Payson school board incumbent Rory Huff and newcomer Barbara Shepherd won seats Tuesday night, along with the responsibility of steering the local school district through yet another year of likely cutbacks.
Challenger Darsha Oestmann finished third, with 25 percent of the vote Tuesday night. Another board vacancy still exists, left by Richard Meyer’s September resignation.
County schools superintendent Linda O’Dell said Thursday that she hasn’t yet decided how to fill the vacancy. School board members recently voted to recommend that O’Dell nominate the losing candidate. O’Dell has said that scenario isn’t automatic.
At some point, she is expected to announce an application period, followed by interviews conducted by a committee.
Shepherd, the top vote-earner with 38 percent, said her first-place finish surprised her. “I was the newcomer,” she said, since she moved to Payson three years ago.
Huff finished second with 36 percent of the vote, but was unavailable for comment before press time.
Shepherd said her first order of business involved attending a December school board conference in Phoenix which apprises members of their responsibilities and open meeting law requirements.
Shepherd, who works in Payson’s county attorney office, once served on the Globe school board. “I think people are ready for a change and maybe they’re hoping I can bring some new ideas.”
Meanwhile, voters on Tuesday also flunked Propositions 301 and 302, which effectively increased the state’s deficit overnight by $449 million, up to roughly $1.3 billion.
The propositions would have allowed lawmakers to sweep into the general fund money from a land preservation program and a tobacco tax that funded services for early childhood development.
The failure of those two measures has educators statewide wondering what the newly elected Legislature will cut in January.
“The Legislature has its work cut out for it,” said O’Dell. K-12 education absorbs 37 percent of the state’s budget. The large chunk almost guarantees that school districts statewide, now operating at 2006 funding levels, will see further cuts.
“The districts are nervous,” said O’Dell.
Payson Superintendent Casey O’Brien sounded characteristically optimistic Thursday. “We’ll figure a way through. We have no choice,” said O’Brien. Some superintendents “want to hang their heads. Everybody is going to have to cowboy up.”
How much the bronco will buck won’t be determined until the Legislature reconvenes in January. Complicating matters, state lawmakers could enact several far-reaching and expensive reforms for the next school year.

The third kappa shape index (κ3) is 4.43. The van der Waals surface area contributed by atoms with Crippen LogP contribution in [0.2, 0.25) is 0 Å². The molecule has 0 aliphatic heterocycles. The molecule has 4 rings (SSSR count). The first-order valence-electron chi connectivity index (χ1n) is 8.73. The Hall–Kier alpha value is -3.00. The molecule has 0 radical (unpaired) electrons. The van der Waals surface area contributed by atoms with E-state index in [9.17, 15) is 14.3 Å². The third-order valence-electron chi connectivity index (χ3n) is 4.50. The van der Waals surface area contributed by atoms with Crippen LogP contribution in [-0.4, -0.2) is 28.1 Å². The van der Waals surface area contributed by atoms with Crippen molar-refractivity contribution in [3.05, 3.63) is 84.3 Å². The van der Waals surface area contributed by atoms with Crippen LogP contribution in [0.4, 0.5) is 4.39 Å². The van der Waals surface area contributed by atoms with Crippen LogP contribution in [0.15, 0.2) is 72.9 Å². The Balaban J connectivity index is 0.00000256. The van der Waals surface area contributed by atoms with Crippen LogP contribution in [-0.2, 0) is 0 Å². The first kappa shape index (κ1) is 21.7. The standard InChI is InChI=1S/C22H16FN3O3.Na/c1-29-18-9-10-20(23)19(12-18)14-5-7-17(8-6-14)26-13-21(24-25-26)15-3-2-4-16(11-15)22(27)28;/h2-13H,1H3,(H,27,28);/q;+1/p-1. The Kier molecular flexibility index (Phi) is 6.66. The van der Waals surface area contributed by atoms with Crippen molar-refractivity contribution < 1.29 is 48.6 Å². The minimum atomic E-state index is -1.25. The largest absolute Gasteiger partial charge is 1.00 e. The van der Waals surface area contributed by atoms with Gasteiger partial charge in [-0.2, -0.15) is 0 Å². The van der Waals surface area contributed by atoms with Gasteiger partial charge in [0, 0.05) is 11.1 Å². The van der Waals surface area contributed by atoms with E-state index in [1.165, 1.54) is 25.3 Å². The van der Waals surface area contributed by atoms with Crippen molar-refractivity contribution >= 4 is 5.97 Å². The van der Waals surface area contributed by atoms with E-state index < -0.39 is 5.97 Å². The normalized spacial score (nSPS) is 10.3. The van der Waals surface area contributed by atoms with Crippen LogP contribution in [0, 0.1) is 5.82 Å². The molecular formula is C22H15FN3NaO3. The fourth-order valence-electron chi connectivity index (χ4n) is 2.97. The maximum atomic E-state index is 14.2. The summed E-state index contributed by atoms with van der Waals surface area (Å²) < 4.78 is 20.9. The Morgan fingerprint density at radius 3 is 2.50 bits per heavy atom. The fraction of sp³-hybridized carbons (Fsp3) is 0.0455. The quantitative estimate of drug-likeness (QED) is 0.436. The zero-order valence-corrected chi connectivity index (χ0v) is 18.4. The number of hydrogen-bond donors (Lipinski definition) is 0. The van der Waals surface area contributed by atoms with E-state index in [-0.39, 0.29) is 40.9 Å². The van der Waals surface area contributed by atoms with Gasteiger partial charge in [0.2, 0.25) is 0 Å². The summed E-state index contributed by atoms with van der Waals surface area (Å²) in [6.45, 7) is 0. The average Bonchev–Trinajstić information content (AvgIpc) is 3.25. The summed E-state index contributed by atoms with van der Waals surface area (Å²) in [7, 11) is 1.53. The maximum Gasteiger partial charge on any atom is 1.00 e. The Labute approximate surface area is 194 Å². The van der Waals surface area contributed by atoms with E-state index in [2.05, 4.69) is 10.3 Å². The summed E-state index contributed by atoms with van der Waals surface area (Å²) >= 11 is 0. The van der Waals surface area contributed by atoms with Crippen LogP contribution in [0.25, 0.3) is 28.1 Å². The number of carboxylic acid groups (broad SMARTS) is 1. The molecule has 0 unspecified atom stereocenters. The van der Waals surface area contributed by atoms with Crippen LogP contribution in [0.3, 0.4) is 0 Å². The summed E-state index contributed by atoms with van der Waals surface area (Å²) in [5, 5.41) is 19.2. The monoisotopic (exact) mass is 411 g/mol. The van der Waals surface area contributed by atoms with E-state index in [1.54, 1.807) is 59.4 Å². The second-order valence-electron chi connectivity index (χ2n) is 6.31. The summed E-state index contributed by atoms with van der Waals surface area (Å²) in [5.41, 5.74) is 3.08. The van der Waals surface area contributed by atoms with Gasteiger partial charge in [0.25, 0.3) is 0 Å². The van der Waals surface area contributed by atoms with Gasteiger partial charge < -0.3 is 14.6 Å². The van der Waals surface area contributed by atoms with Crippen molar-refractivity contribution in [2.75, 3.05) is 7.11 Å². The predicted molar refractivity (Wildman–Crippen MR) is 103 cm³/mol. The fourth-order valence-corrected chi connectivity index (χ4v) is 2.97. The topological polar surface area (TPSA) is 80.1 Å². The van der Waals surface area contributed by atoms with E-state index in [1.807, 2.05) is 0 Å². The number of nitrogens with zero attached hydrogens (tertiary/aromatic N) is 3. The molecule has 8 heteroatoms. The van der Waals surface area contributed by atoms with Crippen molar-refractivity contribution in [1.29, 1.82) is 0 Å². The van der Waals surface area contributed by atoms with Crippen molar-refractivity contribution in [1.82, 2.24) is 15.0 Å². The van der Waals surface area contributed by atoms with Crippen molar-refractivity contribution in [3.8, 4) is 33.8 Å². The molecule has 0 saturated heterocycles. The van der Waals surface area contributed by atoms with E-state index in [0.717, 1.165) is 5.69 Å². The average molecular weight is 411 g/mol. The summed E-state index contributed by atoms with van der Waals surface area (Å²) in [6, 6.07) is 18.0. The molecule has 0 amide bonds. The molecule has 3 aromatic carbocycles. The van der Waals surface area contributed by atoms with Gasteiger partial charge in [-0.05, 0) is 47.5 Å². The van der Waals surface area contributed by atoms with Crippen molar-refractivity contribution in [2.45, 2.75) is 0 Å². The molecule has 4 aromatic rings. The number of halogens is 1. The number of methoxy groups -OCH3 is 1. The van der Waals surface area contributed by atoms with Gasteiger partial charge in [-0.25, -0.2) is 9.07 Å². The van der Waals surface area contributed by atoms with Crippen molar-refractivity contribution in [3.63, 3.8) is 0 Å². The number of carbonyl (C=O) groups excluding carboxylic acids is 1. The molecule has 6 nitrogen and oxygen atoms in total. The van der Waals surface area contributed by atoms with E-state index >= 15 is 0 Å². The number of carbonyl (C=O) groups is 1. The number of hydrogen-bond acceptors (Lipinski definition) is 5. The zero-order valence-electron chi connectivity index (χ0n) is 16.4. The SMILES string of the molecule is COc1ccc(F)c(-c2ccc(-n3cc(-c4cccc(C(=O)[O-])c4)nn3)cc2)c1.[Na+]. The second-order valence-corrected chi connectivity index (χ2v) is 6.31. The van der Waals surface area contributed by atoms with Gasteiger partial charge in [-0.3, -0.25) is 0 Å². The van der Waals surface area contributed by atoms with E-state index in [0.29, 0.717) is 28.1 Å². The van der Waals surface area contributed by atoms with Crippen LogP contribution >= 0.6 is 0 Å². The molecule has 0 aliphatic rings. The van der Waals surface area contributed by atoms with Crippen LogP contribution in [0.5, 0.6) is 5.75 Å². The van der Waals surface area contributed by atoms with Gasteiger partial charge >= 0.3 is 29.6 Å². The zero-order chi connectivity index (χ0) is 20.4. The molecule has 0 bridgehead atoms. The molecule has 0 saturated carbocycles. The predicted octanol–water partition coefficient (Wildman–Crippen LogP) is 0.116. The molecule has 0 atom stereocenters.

That includes a new rule that would retain third-graders who test poorly in reading and also a new way of evaluating principals and teachers tied more closely to student academic growth.
“You have to have very solid data measures and we don’t have that in Arizona,” said O’Brien. Collecting data costs money.
O’Brien speculated that the state will somehow sweep the $500,000 the district was supposed to receive in federal stimulus money. Even if Payson schools receive the money, O’Brien said the state will likely cut an equal amount from its funding.
“It’s hard to look at specifics because we don’t know what exactly will transpire,” said O’Brien. He plans a public meeting in the next week with teachers and other district staff.
O’Brien worried that with the district’s outward appearance of affluence — a new state-of-the-art elementary school, newly renovated auditorium and solar panel construction — people might not take the severity of education funding seriously.
However, the bond voters approved several years ago paid for the auditorium and elementary school. The district had to spend the money on facilities. It could not, for example, use the money to fund teacher salaries for a year.
Investors have paid for the solar panels, which the district will repay over the course of 15 years.
“Our day-to-day money is what’s being hit by the state budget,” said O’Brien.
“It’s going to take some creative problem solving,” said O’Brien. At least, with solidly Republican leadership from the Legislature through the governor, no party can blame the other as a stall tactic.
“There’s no reason for gridlock,” said O’Brien. Past Legislatures have blamed extraneous factors for the state’s problems.
“I think at some point, you have to take responsibility. This is our problem. We have to fix it,” said O’Brien about lawmakers.